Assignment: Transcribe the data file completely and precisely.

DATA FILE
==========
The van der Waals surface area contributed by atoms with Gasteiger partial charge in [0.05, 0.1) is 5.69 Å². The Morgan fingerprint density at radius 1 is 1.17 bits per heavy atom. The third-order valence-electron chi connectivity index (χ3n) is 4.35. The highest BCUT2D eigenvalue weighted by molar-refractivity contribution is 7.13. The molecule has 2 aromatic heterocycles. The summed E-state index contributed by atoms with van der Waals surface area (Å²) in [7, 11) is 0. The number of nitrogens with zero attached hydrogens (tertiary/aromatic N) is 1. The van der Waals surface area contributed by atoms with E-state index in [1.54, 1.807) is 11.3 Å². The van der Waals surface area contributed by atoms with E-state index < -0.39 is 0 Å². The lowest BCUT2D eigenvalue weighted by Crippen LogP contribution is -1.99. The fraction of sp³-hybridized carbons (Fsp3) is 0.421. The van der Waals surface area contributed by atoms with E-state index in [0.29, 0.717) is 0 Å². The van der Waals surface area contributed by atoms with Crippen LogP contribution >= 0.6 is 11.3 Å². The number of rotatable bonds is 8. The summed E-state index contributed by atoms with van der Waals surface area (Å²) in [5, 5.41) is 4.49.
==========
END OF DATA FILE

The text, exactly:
The van der Waals surface area contributed by atoms with Gasteiger partial charge in [0.05, 0.1) is 5.69 Å². The Morgan fingerprint density at radius 1 is 1.17 bits per heavy atom. The third-order valence-electron chi connectivity index (χ3n) is 4.35. The highest BCUT2D eigenvalue weighted by molar-refractivity contribution is 7.13. The molecule has 2 aromatic heterocycles. The summed E-state index contributed by atoms with van der Waals surface area (Å²) in [7, 11) is 0. The number of nitrogens with zero attached hydrogens (tertiary/aromatic N) is 1. The van der Waals surface area contributed by atoms with E-state index in [1.54, 1.807) is 11.3 Å². The van der Waals surface area contributed by atoms with E-state index < -0.39 is 0 Å². The lowest BCUT2D eigenvalue weighted by Crippen LogP contribution is -1.99. The fraction of sp³-hybridized carbons (Fsp3) is 0.421. The van der Waals surface area contributed by atoms with E-state index in [0.29, 0.717) is 0 Å². The van der Waals surface area contributed by atoms with Crippen LogP contribution >= 0.6 is 11.3 Å². The number of rotatable bonds is 8. The summed E-state index contributed by atoms with van der Waals surface area (Å²) in [5, 5.41) is 4.49.